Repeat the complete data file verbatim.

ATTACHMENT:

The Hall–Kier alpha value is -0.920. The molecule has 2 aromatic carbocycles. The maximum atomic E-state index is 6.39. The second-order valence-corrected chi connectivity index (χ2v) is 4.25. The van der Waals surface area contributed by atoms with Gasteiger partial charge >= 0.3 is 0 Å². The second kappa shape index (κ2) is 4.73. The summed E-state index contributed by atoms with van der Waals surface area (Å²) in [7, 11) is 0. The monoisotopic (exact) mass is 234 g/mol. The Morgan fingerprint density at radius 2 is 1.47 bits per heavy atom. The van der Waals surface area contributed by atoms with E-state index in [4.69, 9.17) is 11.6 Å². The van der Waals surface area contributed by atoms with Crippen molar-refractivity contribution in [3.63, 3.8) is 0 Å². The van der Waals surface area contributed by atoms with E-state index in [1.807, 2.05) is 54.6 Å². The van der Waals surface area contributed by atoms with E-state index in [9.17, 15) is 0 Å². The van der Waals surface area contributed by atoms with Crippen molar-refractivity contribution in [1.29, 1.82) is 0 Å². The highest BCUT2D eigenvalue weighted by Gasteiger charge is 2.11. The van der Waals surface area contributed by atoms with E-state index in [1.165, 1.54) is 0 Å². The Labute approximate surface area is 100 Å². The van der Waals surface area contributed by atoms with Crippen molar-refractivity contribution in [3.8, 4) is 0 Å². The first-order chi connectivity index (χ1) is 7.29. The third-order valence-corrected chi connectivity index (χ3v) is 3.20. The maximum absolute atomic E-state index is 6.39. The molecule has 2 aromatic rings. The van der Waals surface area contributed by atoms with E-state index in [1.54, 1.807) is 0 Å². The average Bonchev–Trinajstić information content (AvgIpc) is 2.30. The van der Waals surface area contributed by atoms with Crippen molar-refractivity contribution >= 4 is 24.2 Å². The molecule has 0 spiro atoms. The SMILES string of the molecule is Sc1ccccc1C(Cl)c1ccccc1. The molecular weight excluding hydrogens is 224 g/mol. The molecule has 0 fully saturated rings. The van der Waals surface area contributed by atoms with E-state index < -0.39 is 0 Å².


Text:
The Hall–Kier alpha value is -0.920. The molecule has 2 aromatic carbocycles. The maximum atomic E-state index is 6.39. The second-order valence-corrected chi connectivity index (χ2v) is 4.25. The van der Waals surface area contributed by atoms with Gasteiger partial charge >= 0.3 is 0 Å². The second kappa shape index (κ2) is 4.73. The summed E-state index contributed by atoms with van der Waals surface area (Å²) in [7, 11) is 0. The monoisotopic (exact) mass is 234 g/mol. The Morgan fingerprint density at radius 2 is 1.47 bits per heavy atom. The van der Waals surface area contributed by atoms with E-state index in [4.69, 9.17) is 11.6 Å². The van der Waals surface area contributed by atoms with Crippen molar-refractivity contribution in [3.63, 3.8) is 0 Å². The van der Waals surface area contributed by atoms with E-state index in [1.807, 2.05) is 54.6 Å². The van der Waals surface area contributed by atoms with E-state index in [9.17, 15) is 0 Å². The van der Waals surface area contributed by atoms with Crippen molar-refractivity contribution in [1.29, 1.82) is 0 Å². The highest BCUT2D eigenvalue weighted by Gasteiger charge is 2.11. The van der Waals surface area contributed by atoms with E-state index in [1.165, 1.54) is 0 Å². The Labute approximate surface area is 100 Å². The van der Waals surface area contributed by atoms with Crippen molar-refractivity contribution in [3.8, 4) is 0 Å². The first-order chi connectivity index (χ1) is 7.29. The third-order valence-corrected chi connectivity index (χ3v) is 3.20. The maximum absolute atomic E-state index is 6.39. The molecule has 2 aromatic rings. The van der Waals surface area contributed by atoms with E-state index in [1.54, 1.807) is 0 Å². The average Bonchev–Trinajstić information content (AvgIpc) is 2.30. The van der Waals surface area contributed by atoms with Crippen molar-refractivity contribution >= 4 is 24.2 Å². The molecule has 0 spiro atoms. The SMILES string of the molecule is Sc1ccccc1C(Cl)c1ccccc1. The molecular weight excluding hydrogens is 224 g/mol. The molecule has 0 fully saturated rings. The van der Waals surface area contributed by atoms with E-state index < -0.39 is 0 Å².